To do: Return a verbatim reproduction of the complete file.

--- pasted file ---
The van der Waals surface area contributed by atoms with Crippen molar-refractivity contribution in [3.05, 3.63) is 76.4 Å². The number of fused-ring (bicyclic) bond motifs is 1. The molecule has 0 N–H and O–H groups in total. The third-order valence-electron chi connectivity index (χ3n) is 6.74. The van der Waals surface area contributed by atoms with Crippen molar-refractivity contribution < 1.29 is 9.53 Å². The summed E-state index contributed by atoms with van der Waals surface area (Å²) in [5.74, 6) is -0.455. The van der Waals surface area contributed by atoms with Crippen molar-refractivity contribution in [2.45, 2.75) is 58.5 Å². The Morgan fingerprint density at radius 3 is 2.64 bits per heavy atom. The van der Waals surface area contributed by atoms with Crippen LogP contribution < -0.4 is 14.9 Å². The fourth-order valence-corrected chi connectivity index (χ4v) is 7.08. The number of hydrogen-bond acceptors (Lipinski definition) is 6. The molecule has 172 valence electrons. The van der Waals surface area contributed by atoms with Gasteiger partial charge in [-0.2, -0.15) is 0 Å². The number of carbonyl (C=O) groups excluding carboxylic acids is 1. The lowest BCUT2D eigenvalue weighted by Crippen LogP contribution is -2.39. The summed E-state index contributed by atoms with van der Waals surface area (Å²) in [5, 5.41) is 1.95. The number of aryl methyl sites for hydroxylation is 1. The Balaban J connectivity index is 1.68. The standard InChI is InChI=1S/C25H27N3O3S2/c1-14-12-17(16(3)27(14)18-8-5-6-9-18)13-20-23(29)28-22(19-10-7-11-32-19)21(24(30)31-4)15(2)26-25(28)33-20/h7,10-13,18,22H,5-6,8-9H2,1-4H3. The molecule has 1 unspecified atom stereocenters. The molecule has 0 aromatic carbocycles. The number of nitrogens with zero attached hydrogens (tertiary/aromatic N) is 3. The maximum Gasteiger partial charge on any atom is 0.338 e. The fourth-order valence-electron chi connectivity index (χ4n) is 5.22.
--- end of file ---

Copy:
The van der Waals surface area contributed by atoms with Crippen molar-refractivity contribution in [3.05, 3.63) is 76.4 Å². The number of fused-ring (bicyclic) bond motifs is 1. The molecule has 0 N–H and O–H groups in total. The third-order valence-electron chi connectivity index (χ3n) is 6.74. The van der Waals surface area contributed by atoms with Crippen molar-refractivity contribution < 1.29 is 9.53 Å². The summed E-state index contributed by atoms with van der Waals surface area (Å²) in [5.74, 6) is -0.455. The van der Waals surface area contributed by atoms with Crippen molar-refractivity contribution in [2.45, 2.75) is 58.5 Å². The Morgan fingerprint density at radius 3 is 2.64 bits per heavy atom. The van der Waals surface area contributed by atoms with Crippen LogP contribution < -0.4 is 14.9 Å². The fourth-order valence-corrected chi connectivity index (χ4v) is 7.08. The number of hydrogen-bond acceptors (Lipinski definition) is 6. The molecule has 172 valence electrons. The van der Waals surface area contributed by atoms with Gasteiger partial charge in [-0.2, -0.15) is 0 Å². The number of carbonyl (C=O) groups excluding carboxylic acids is 1. The lowest BCUT2D eigenvalue weighted by Crippen LogP contribution is -2.39. The summed E-state index contributed by atoms with van der Waals surface area (Å²) in [5, 5.41) is 1.95. The number of aryl methyl sites for hydroxylation is 1. The Balaban J connectivity index is 1.68. The standard InChI is InChI=1S/C25H27N3O3S2/c1-14-12-17(16(3)27(14)18-8-5-6-9-18)13-20-23(29)28-22(19-10-7-11-32-19)21(24(30)31-4)15(2)26-25(28)33-20/h7,10-13,18,22H,5-6,8-9H2,1-4H3. The molecule has 1 unspecified atom stereocenters. The molecule has 0 aromatic carbocycles. The number of nitrogens with zero attached hydrogens (tertiary/aromatic N) is 3. The maximum Gasteiger partial charge on any atom is 0.338 e. The fourth-order valence-electron chi connectivity index (χ4n) is 5.22.